A Manned Swift Takes Flight

Dr. Steve Morris is President of MLB Co., an enterprise specializing in low-cost, compact, remotely piloted and autonomous aerial surveillance, mapping and monitoring systems.  On December 23, 2009, he and his associates test flew their first man-carrying, directly-piloted craft – an electric one.

Pilot Brian Porter made two flights totalling about 20 minutes in a part 103 ultralight Swift hang glider to which was attached a custom-built pilot/powerplant/landing gear module.  Power was by a Randall Fisher-supplied ElectraFlyer motor coupled to a reduction system built by Dr.  Morris and his associates at MLB.

Despite limitation imposed by the motor controller’s maximum current and propeller efficiency limited to 65-75 percent, the airplane demonstrated performance within 10 percent of calculations.  Its rate of climb was 335 feet per minute, maximum level flight speed was 60 miles per hour, and it cruised on 4.6 kW.  Duration, range, rate of climb, and lift:drag are expected to improve when a pilot fairing streamlines the very open cockpit on the current version.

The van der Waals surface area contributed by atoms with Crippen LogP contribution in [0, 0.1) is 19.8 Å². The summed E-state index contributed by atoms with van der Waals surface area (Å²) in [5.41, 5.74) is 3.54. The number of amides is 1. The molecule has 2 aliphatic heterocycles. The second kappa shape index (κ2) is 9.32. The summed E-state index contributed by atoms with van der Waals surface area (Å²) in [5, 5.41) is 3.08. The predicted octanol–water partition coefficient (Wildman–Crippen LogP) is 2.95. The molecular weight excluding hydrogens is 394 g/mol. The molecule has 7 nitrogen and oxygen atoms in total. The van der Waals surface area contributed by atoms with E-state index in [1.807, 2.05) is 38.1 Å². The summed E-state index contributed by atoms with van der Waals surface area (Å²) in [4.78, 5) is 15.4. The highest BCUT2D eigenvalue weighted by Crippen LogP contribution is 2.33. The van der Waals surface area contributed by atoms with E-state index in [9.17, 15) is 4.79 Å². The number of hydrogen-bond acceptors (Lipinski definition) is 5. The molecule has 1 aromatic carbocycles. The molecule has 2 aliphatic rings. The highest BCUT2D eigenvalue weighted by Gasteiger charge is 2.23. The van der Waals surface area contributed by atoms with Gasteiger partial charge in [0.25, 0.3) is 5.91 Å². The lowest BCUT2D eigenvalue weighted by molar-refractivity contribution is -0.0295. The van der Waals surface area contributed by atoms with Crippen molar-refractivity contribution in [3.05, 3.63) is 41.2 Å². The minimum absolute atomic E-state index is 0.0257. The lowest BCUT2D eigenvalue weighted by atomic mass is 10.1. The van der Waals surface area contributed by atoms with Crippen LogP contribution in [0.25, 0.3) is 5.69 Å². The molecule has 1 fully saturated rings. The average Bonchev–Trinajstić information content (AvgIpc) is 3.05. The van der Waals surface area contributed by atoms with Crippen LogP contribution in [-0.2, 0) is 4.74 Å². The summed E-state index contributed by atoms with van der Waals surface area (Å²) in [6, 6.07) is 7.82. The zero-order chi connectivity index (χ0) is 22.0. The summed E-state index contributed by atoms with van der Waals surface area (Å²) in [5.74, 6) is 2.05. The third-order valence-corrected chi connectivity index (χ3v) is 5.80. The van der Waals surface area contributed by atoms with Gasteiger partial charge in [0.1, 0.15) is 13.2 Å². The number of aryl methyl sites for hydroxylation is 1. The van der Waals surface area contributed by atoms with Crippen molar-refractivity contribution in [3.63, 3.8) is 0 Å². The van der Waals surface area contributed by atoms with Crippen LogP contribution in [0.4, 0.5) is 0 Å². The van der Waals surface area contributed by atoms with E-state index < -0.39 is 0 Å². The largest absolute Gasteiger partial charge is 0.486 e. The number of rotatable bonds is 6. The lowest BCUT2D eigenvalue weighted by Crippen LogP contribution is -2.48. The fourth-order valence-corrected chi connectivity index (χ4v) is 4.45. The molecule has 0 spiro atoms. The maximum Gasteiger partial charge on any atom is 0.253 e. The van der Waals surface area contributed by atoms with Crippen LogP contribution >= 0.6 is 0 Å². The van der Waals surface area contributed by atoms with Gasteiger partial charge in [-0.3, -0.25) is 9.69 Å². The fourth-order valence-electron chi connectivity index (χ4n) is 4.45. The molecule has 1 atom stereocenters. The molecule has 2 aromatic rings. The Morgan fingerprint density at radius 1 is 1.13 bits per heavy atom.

Dr. Morris will present his paper on these early experiments at the CAFE Foundation’s Fourth Annual Electric Aircraft Symposium – all the more reason to attend.

{ 3 comments… add one }

  • Bill Bunting 03/01/2010, 2:25 pm

    That is a magnificent effort. Certainly a pointer of directions for the industry.

  • Livio Mengotti 06/08/2010, 12:56 pm

    Congratulations for your performance!
    I built an electric Swift too. I made two flights on April 2010. See the video on http://www.youtube.com/watch?v=FcxPpHnskv4
    I can mount and remove the motor and the rechargeable battery with 5 bolts.
    So I can flight the Swift also without engine as a hang glider.
    See the video at
    http://www.youtube.com/watch?v=gk0WFtaP-7A&NR=1
    All the best for the further development of your Swift

    Livio Mengotti

  • Mark Mears 11/02/2010, 12:38 pm

    Very cool! Quiet too. I wonder if this would make sense as a means to get to altitude to glide, or to extend range when seeking thermals? Weigh too much?

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